When I was a young child, I struggled with stuttering in public. In hindsight, I believe this pattern emerged because of the racially motivated bullying I continuously received from classmates. Despite this bullying from my peers, I still considered my white suburban classroom a separate space where the teacher was a fair arbitrator of relations between students.
But by 4th grade, my positive view of school had vanished. I remember attempting to answer a question and beginning to stutter. The teacher told the class that they shouldn’t laugh because “his people talk like that.”
Between a Black mother raised in the United Kingdom and a Latino father, race was a constant topic of conversation in my family. I knew the comment was racist and told my parents, who swiftly secured an halfhearted apology from the teacher for “misspeaking.” Still, the damage to my sense of belonging in school was done.
I might have been pushed away from learning entirely if the librarian at the school had not given me her original 1965 copy of The Autobiography of Malcolm X soon after. Reading the Autobiography in 4th grade was the starting point of my love for learning Black history and learning in general—but it did not restore my positive view of school as a place for that learning.
As I grew older, my love for education increased and so did my resistance to school. This resistance was reflected in my 1.6 GPA. Despite my negative experiences, I chose to pursue teaching as a profession. For me, it was a path to address injustice authentically.
My exposure to the power of Black history as early as elementary school and my desire to address injustice led me to my core belief that Africana studies can save the world.
Africana studies is an interdisciplinary field concerned with the study of Black people and history, but it also represents a foundational building block of a more just world. This field of study can offer teachers the intellectual tools to develop an entirely new conceptual framework of education—one that is liberating and more humane for everyone.
Africana studies was only recognized in higher education through dedicated Black student activism, particularly since the 1960s. African people across the diaspora have long demonstrated a consistent effort to define the world through a different lens from the one imposed by a Eurocentric worldview. Throughout our history, African people have needed to create theoretical frameworks that affirm our humanity in the face of European domination. This African-centered worldview rejects the assumption that human suffering is an inevitable byproduct of “progress” or that control of the natural world is the highest level of human advancement. Students of Africana studies seek innovative ways to approach how people relate to one another and the world.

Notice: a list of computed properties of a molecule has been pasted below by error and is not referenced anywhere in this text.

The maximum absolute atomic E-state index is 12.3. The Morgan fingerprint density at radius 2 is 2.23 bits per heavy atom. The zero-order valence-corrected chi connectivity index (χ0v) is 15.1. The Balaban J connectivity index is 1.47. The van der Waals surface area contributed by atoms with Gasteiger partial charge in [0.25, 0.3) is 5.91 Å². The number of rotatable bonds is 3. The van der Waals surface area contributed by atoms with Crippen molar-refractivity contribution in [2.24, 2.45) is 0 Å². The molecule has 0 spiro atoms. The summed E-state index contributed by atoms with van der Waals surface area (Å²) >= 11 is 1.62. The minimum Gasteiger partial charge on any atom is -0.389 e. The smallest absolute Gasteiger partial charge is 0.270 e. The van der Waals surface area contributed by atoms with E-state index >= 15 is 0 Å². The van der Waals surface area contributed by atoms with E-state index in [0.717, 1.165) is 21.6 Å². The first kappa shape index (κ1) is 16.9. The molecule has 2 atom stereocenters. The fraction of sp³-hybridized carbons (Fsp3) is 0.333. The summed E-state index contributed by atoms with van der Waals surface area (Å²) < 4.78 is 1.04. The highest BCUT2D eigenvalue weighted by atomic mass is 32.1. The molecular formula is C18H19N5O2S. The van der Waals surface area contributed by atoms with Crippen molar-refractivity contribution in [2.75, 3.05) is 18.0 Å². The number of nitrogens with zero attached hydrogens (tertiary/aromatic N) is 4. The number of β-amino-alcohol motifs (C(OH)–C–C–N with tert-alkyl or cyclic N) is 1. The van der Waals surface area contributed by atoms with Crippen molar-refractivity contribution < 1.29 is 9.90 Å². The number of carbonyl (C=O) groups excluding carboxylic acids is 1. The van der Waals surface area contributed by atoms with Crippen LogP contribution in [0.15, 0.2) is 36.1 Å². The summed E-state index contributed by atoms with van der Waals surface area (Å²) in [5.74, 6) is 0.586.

Our school systems were founded on a Eurocentric worldview that treats learning as an objective and measurable pursuit that can be disconnected from the subjective and interconnected context of human existence. Schools and classrooms are structured with the “knower of” certain “facts” (the teacher) distributing that objective knowledge to passive recipients (the students).
This educational framework not only reinforces the passive learning behavior of students but also prioritizes individual competition at the expense of cooperative learning. We can see the cost of this framework in the use of a one-size-fits-all standardized-test-score model used as the primary measurement of learning, in oversized classrooms designed to treat education like an assembly line, and in the overall disengagement of students who view education as simply a means to an end.
By being exposed at such a young age to ideas centered on questioning this Eurocentric perspective—first through reading The Autobiography of Malcolm X and in the years of study that followed—I have come to see the true goal of education is not to separate myself from reality in order to categorize it but to see myself as a part of the subjective reality of our existence.
Not only does a Eurocentric education framework reduce education achievement to measuring decontextualized, narrow facts, it also devalues differing worldviews and “otherizes” non-European groups. There is a direct line between this individualistic and competitive framework of schooling and the unsustainable resource extraction and labor exploitation we see in the workforce. The goal of this dominant education framework is to produce workers, not whole, self-actualized human beings.
This approach encourages the accumulation of wealth through the exploitation of people and the extraction of natural resources. As we all face a global, existential environmental and spiritual crisis, this Eurocentric worldview cannot sufficiently address our collective plight.
I believe that Africana studies can encourage us to reconfigure the hierarchical relationship between student and teacher that has long made classrooms a dehumanizing place for students like me. Teachers can shift the focus of education away from simply acquiring skills to compete in the workforce to cooperative learning models that emphasize our collective responsibility to each other. Africana studies is the missing intellectual component we need for a more humane and holistic education system.
We are not a historically mature society until we acknowledge that everyone’s history matters. In this special collection, a slate of Black history researchers and educators help lead us down that road to historical maturity and LaGarrett J. King offers practical resources for improving Black history instruction.
A version of this article appeared in the February 08, 2023 edition of Education Week as Africana Studies Can Save Education—and the World